Ben Chromyj, the current project manager at Turtle Mountain, says the effort has been worthwhile. Students can do research on the Internet while sitting with their laptops in the cafeteria.
Turtle Mountain would like to expand its project, but the grant funding ended last year. Monette says project promoters have been meeting with other potential funders. In the future, they hope to increase the number of subscribers and to reduce costs by building wind and solar power generators to provide more cost-efficient power for the towers. Similar plans are underway at the Fort Berthold Reservation, home to over 3, members of the Hidatsa, Arikara, and Mandan peoples. The reservation was divided by construction of Garrison Dam, which created Lake Sacajawea.
There is one antiquated bridge crossing for miles of water separating the two sides of the reservation. Fort Berthold Community College has depended upon a T-1 line to link the college headquarters in New Town to students in other communities.
To switch from the T-1 to wireless delivery, the college experimented with renting space on a water tower and the local community radio FM tower, according to Henry Sun Mandan-Hidatsa , the acting director of information technology at the college. However, the radio tower interfered with their wireless transmission, and it was difficult for the technicians to service the towers. The college had hoped to put up its own tower on one of the buttes in the area, but several buttes had too much cultural and spiritual importance to be used.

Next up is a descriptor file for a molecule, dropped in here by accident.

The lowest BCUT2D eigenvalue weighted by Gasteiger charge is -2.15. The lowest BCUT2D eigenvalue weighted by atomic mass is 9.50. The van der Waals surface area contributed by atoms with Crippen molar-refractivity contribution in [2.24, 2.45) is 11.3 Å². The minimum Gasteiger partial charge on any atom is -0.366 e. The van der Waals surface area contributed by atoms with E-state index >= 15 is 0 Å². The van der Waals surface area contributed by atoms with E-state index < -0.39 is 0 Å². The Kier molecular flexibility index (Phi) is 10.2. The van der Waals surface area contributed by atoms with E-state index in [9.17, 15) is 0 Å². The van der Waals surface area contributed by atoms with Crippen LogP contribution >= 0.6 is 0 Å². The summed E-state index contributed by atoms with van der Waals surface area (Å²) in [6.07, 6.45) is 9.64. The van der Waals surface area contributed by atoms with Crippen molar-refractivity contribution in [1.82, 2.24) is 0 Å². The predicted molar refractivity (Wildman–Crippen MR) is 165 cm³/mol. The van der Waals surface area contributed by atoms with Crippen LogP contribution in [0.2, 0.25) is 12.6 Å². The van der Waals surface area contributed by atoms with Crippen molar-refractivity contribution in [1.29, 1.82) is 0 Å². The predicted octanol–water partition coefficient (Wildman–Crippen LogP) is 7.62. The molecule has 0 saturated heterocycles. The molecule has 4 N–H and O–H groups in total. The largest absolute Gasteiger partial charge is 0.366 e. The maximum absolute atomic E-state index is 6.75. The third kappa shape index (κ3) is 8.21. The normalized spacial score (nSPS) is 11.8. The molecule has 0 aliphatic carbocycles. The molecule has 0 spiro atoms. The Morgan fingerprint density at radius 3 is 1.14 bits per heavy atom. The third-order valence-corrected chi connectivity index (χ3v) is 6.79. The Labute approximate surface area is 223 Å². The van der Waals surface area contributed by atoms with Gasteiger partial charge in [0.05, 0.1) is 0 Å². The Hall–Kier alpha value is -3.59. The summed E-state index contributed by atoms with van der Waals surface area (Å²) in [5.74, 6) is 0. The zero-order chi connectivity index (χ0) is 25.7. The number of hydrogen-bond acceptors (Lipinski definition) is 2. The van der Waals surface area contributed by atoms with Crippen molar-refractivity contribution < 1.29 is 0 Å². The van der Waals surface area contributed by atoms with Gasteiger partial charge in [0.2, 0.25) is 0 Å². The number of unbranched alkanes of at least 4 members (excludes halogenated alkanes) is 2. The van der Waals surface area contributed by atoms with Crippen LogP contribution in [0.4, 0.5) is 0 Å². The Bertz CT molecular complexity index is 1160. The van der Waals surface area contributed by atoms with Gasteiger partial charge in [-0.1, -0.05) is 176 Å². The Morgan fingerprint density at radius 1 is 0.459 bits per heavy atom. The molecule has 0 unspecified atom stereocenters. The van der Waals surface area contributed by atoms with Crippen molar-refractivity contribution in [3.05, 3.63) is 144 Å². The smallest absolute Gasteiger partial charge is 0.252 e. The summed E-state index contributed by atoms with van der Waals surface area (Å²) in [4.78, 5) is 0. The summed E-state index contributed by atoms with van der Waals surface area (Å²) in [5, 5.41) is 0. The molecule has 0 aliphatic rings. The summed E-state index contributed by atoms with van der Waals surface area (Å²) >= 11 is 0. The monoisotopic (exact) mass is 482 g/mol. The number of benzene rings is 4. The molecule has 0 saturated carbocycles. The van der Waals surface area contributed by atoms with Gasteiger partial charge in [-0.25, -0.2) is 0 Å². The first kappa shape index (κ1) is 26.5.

Sun looks forward to the changes that wireless will bring to the reservation. Wireless Internet service can accomplish these goals. We are serving our people with cost-effective technology.
When Salish Kootenai College began its wireless project on the Flathead Reservation in Montana, Steve Dupuis built upon his experience with radio frequency design and operation and with project design. SKC plans to charge for the equipment and installation, along with a monthly fee for Internet service, and to use that income to help support the project.
The SKC project planning involved elders. Many elders are fearful that the technology will open up the language and ceremonies to non-tribal members. The Flathead Reservation includes mountains, some of which have traditional cultural importance to tribes. On a recent visit to Salish Kootenai College from their homeland in Australia, a small group of indigenous people from Queensland, learned about the wireless project there.
https://sferanerce.tk They were astonished at seeing snow for the first time but even more surprised to see the tribal college working with such sophisticated technology. Wireless technology can connect Indian people on remote reservations to one another, to educational opportunities, and to a vast array of resources within the realm of cyberspace. Eric Goode's Loft In Manhattan.
Oliver Sacks on the healing power of gardens A neurologist and writer, Sacks noted the importance of green areas to psychological and physiological…. They are standpoints capable of accepting contentious views, leading to discovery and subsequently to creation. Fernanda O'Connell. Though Washington suffered from brain damage and was left immobile, he developed a code by moving his fingers to communicate with his wife, who passed his interpretations to the on-site engineers. It is the ancestor to an endless number of reinforced concrete buildings, bridges, tunnels, viaducts, and foundations. I have chosen, among the many pictorial possibilities, not to use classical representation but instead to seek this impact through synthesis - simplifying and fortifying the use of form and colour.
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Paris, Andras Lévi, a Hungarian-Jewish architecture student, arrives from Budapest with a scholarship, a single suitcase, and a mysterious letter he promised to deliver. That's one of the many reasons Julie Orringer's first novel, “The Invisible Bridge” (which follows her well-regarded story collection, “How to.
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